Sir Cliff Richard would never have got through the last four years without his Christian faith.
The 'Living Doll' hitmaker - who spent two years being investigated but was never charged after being accused of historic sexual abuse in 2014 - would have been "hopelessly lost and in the dark" without his beliefs and thinks his faith in God helped him see how his friends and family really cared about him.
He said of his religion: "I can only say it's the major thing that helped me get through the past four years.
"Having no faith would have left me hopelessly lost and in the dark.
"My good friends were always there for me and I couldn't have done without them either.
"But in the end, when you say good night and you close your eyes, there's nobody else but you. But for me there was someone.
"I never felt neglected or ignored by God. And that was a major factor. I believe it's God's presence that makes you see how committed other people are to you.
"With what I went through, it would have been easy to become self-centred.
"But I believed that the goodness that Jesus talked about let me see that my friends and family - and fans - were very concerned about me. There were really moments when I could not stop weeping and thinking, my God, I will get through this."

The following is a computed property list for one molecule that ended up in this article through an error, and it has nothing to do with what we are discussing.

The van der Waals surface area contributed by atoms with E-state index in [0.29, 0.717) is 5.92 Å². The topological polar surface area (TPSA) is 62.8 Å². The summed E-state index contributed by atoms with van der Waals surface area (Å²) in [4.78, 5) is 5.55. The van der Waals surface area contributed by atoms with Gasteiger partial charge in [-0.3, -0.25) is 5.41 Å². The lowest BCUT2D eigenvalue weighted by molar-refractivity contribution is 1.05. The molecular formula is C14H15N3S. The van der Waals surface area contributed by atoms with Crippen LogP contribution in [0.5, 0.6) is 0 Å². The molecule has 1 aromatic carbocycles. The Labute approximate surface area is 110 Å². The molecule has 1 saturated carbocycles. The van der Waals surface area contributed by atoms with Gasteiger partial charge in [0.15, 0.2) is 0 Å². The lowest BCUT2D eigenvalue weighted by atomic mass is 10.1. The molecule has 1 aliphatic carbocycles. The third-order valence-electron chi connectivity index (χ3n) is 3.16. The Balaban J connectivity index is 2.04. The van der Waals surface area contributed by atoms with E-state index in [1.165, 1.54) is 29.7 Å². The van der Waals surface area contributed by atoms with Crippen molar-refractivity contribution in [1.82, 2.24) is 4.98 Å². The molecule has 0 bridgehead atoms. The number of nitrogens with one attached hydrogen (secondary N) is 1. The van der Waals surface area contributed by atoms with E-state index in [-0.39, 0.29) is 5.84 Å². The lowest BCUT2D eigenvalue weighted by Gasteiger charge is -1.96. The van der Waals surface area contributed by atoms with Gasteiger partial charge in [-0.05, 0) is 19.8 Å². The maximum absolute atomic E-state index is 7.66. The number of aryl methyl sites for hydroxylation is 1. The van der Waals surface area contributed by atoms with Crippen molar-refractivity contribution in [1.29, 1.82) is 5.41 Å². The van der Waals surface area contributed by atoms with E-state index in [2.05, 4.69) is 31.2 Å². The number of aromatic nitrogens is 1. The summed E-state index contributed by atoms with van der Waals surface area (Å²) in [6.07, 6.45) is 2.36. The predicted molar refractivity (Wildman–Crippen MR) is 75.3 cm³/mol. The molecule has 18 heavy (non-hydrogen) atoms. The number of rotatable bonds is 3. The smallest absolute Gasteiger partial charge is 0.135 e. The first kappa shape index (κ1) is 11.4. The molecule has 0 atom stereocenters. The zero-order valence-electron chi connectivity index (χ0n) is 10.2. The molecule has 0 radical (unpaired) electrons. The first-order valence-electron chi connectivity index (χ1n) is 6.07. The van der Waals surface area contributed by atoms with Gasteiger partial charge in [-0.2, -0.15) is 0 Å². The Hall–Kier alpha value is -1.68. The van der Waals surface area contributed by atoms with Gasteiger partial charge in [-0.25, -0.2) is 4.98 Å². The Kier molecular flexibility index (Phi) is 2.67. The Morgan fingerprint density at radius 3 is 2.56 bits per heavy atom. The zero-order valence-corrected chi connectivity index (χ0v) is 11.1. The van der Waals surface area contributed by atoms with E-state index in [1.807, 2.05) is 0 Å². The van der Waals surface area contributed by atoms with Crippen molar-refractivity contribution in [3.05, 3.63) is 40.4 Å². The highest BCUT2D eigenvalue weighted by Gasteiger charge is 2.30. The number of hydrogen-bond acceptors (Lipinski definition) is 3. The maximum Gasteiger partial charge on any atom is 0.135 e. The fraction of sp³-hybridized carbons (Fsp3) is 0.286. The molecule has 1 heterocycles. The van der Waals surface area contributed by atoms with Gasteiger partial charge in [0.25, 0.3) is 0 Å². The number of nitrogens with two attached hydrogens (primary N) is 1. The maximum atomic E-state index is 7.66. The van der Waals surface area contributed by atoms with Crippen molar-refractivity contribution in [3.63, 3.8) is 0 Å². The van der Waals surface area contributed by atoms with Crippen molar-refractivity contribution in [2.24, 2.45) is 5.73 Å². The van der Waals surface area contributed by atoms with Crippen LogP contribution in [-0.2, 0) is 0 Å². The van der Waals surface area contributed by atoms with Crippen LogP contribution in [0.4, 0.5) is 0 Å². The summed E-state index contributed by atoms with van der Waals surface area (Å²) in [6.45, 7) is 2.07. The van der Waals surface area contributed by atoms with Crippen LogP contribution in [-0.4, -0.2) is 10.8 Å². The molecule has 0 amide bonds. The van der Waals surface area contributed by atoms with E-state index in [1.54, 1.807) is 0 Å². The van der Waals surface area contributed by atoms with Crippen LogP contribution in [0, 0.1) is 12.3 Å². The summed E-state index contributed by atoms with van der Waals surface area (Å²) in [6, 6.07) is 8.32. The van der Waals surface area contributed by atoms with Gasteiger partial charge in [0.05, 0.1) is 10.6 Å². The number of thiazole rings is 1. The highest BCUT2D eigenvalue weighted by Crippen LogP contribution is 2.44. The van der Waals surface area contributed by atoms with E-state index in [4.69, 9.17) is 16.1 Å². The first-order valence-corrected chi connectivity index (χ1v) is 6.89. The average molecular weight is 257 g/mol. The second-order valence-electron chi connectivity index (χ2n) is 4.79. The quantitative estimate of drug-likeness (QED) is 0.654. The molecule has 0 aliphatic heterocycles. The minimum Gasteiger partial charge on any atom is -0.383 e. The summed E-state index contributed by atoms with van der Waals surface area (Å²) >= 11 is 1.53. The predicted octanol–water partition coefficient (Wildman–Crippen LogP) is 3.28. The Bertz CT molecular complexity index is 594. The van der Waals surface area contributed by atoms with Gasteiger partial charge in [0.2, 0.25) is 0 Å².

The 78-year-old singer is campaigning for a change in the law to prevent those accused of sexual offences to remain anonymous until charges are brought against them because he wouldn't want what happened to him to happen to his "worst enemy".
He told Event magazine: "I wouldn't want it to happen to my worst enemy.
"In Germany they pretty well follow Magna Carta, which says that everybody is innocent until proven guilty in a court of law. They don't name anybody until they're found guilty. I can't see why we shouldn't do that here.
"What we're trying to do as a group - Paul Gambaccini, Lady Brittan and a number of other people - is ask for anonymity until, or unless, you're charged.
"If a charge is made, it's usually months, if not years, before it goes to court. So there's still time for people to come forward [with fresh evidence].
"The only time I will believe people who come forward is if they don't ask for compensation. We live in a compensation nation. We have lost trust, because how do we know when someone is telling the truth?
"So there's a fight ahead and I'm happy to be part of that army. Laws are changed by governments. If we get a chance to go to Parliament and talk about it, we will."